A jury may be impaneled in those cases wherein there is some factual dispute. A factual dispute may be as simple as who ran the red light in an automobile accident case. In a criminal case it may be whether or not the defendant, in fact, is the one who robbed the 7-Eleven store. An experienced personal injury attorney has typically tried hundreds of jury cases.
Those questions are decided based upon the evidence that is presented to the jury. That evidence comes in the form of witnesses testifying or in the form of exhibits or objects being admitted into evidence at trial by the judge. The jury is then called upon to solve the factual dispute that exists as to who ran the red light or who robbed the 7-Eleven store. The judge in such a jury case decides the legal issues dealing principally with the admissibility of evidence.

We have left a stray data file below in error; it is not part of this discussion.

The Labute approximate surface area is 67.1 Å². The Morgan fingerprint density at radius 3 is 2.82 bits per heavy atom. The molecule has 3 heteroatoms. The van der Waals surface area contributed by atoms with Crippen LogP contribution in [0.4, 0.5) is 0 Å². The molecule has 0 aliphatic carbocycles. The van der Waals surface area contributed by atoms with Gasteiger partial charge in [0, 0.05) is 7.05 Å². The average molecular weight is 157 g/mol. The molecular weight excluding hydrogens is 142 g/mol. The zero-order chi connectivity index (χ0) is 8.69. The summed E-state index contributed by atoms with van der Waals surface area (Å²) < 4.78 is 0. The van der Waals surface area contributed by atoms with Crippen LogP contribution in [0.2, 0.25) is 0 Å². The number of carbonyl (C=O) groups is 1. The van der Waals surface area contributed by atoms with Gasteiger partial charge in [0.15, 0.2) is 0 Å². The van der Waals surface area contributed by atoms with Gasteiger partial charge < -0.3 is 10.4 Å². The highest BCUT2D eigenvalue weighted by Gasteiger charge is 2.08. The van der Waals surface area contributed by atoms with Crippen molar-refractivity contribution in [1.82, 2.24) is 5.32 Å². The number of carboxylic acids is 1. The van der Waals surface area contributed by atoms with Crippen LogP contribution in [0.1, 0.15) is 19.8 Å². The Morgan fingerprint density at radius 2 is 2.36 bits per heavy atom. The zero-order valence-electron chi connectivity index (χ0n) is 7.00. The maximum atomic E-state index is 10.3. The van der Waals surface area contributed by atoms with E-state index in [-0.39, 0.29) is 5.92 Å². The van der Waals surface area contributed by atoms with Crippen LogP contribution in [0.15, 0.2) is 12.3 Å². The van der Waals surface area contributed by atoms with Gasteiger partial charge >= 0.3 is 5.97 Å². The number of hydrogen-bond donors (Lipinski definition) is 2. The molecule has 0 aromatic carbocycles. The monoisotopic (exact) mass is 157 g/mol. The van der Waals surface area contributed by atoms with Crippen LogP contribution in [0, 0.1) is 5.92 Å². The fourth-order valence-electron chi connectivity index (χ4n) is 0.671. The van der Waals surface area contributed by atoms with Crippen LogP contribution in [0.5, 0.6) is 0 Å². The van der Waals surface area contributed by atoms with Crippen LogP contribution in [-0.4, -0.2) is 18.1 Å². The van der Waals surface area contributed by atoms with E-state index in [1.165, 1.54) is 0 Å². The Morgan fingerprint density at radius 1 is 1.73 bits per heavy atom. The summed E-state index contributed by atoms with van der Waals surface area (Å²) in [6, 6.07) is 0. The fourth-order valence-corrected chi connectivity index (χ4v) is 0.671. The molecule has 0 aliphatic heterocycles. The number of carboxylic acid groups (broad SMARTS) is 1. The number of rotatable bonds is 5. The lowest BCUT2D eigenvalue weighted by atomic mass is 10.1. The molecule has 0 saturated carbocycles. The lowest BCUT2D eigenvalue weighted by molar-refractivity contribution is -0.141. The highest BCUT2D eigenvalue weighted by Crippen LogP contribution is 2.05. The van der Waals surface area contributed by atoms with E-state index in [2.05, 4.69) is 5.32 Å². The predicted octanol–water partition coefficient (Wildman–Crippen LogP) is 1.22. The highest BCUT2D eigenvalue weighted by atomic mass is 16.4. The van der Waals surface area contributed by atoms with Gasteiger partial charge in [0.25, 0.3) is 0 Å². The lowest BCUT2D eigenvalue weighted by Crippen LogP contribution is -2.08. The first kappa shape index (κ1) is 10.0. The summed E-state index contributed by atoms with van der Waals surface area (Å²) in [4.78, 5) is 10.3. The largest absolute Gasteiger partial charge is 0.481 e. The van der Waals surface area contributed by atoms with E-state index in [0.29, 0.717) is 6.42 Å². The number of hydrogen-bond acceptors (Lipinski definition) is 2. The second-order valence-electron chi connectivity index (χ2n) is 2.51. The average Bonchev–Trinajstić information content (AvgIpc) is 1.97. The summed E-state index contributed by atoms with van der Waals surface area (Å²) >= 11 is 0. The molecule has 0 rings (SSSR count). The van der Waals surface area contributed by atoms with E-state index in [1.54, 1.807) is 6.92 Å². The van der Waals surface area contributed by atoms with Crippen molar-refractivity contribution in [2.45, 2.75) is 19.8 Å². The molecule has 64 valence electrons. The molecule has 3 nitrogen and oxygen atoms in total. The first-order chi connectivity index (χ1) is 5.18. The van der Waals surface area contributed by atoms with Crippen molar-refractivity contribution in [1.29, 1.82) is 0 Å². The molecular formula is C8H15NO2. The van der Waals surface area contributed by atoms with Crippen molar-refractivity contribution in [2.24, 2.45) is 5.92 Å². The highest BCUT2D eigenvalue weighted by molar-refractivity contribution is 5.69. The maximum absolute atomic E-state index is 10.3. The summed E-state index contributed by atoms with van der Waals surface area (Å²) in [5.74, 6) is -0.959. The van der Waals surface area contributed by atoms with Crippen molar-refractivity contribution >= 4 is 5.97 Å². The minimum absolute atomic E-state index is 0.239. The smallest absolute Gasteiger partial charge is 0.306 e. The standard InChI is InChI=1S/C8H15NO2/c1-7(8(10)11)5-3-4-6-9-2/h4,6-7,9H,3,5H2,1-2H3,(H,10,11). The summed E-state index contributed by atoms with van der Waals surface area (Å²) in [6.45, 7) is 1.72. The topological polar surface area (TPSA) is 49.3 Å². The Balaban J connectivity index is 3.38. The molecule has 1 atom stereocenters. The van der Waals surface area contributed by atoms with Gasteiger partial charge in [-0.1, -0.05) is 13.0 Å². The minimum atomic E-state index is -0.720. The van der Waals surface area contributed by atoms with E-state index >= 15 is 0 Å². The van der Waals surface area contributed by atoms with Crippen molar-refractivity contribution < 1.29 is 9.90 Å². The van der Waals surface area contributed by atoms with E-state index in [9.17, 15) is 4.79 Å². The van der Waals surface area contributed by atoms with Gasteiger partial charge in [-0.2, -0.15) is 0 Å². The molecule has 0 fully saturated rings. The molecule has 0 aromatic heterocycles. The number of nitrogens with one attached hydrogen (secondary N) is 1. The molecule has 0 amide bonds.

In most jurisdictions the jury is not allowed to ask questions of the witnesses as they testify. The jury, in most jurisdictions, can ask questions of the judge during the course of their deliberations about procedural matters.
See Brien Roche’s book Law 101 published by Sphinx Publishing for more information on this subject.
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For more information on juries see the pages on Wikipedia.